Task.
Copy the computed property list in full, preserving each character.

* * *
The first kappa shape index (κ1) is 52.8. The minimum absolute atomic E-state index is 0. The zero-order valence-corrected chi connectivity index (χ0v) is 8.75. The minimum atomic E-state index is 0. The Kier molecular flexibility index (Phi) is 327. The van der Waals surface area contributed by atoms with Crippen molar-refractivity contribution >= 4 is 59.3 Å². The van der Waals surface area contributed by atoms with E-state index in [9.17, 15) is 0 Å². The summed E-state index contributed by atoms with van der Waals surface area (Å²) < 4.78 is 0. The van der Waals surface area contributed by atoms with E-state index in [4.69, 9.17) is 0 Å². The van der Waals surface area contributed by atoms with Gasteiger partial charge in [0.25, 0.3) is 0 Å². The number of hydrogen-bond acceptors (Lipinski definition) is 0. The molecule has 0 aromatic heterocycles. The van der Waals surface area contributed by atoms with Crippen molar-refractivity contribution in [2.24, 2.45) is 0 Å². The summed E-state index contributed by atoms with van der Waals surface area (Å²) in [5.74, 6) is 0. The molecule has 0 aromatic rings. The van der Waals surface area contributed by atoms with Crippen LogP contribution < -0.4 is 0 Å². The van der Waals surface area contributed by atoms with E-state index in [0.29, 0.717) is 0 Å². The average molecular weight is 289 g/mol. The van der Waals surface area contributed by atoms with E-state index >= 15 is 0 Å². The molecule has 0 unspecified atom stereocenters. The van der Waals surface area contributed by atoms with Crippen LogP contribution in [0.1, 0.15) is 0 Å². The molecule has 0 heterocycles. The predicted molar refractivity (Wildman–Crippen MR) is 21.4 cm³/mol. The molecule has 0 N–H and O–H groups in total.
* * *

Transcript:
The first kappa shape index (κ1) is 52.8. The minimum absolute atomic E-state index is 0. The zero-order valence-corrected chi connectivity index (χ0v) is 8.75. The minimum atomic E-state index is 0. The Kier molecular flexibility index (Phi) is 327. The van der Waals surface area contributed by atoms with Crippen molar-refractivity contribution >= 4 is 59.3 Å². The van der Waals surface area contributed by atoms with E-state index in [9.17, 15) is 0 Å². The summed E-state index contributed by atoms with van der Waals surface area (Å²) < 4.78 is 0. The van der Waals surface area contributed by atoms with E-state index in [4.69, 9.17) is 0 Å². The van der Waals surface area contributed by atoms with Gasteiger partial charge in [0.25, 0.3) is 0 Å². The number of hydrogen-bond acceptors (Lipinski definition) is 0. The molecule has 0 aromatic heterocycles. The van der Waals surface area contributed by atoms with Crippen molar-refractivity contribution in [2.24, 2.45) is 0 Å². The summed E-state index contributed by atoms with van der Waals surface area (Å²) in [5.74, 6) is 0. The molecule has 0 aromatic rings. The van der Waals surface area contributed by atoms with Crippen LogP contribution < -0.4 is 0 Å². The van der Waals surface area contributed by atoms with E-state index in [0.29, 0.717) is 0 Å². The average molecular weight is 289 g/mol. The van der Waals surface area contributed by atoms with E-state index >= 15 is 0 Å². The molecule has 0 unspecified atom stereocenters. The van der Waals surface area contributed by atoms with Crippen LogP contribution in [0.1, 0.15) is 0 Å². The molecule has 0 heterocycles. The predicted molar refractivity (Wildman–Crippen MR) is 21.4 cm³/mol. The molecule has 0 N–H and O–H groups in total.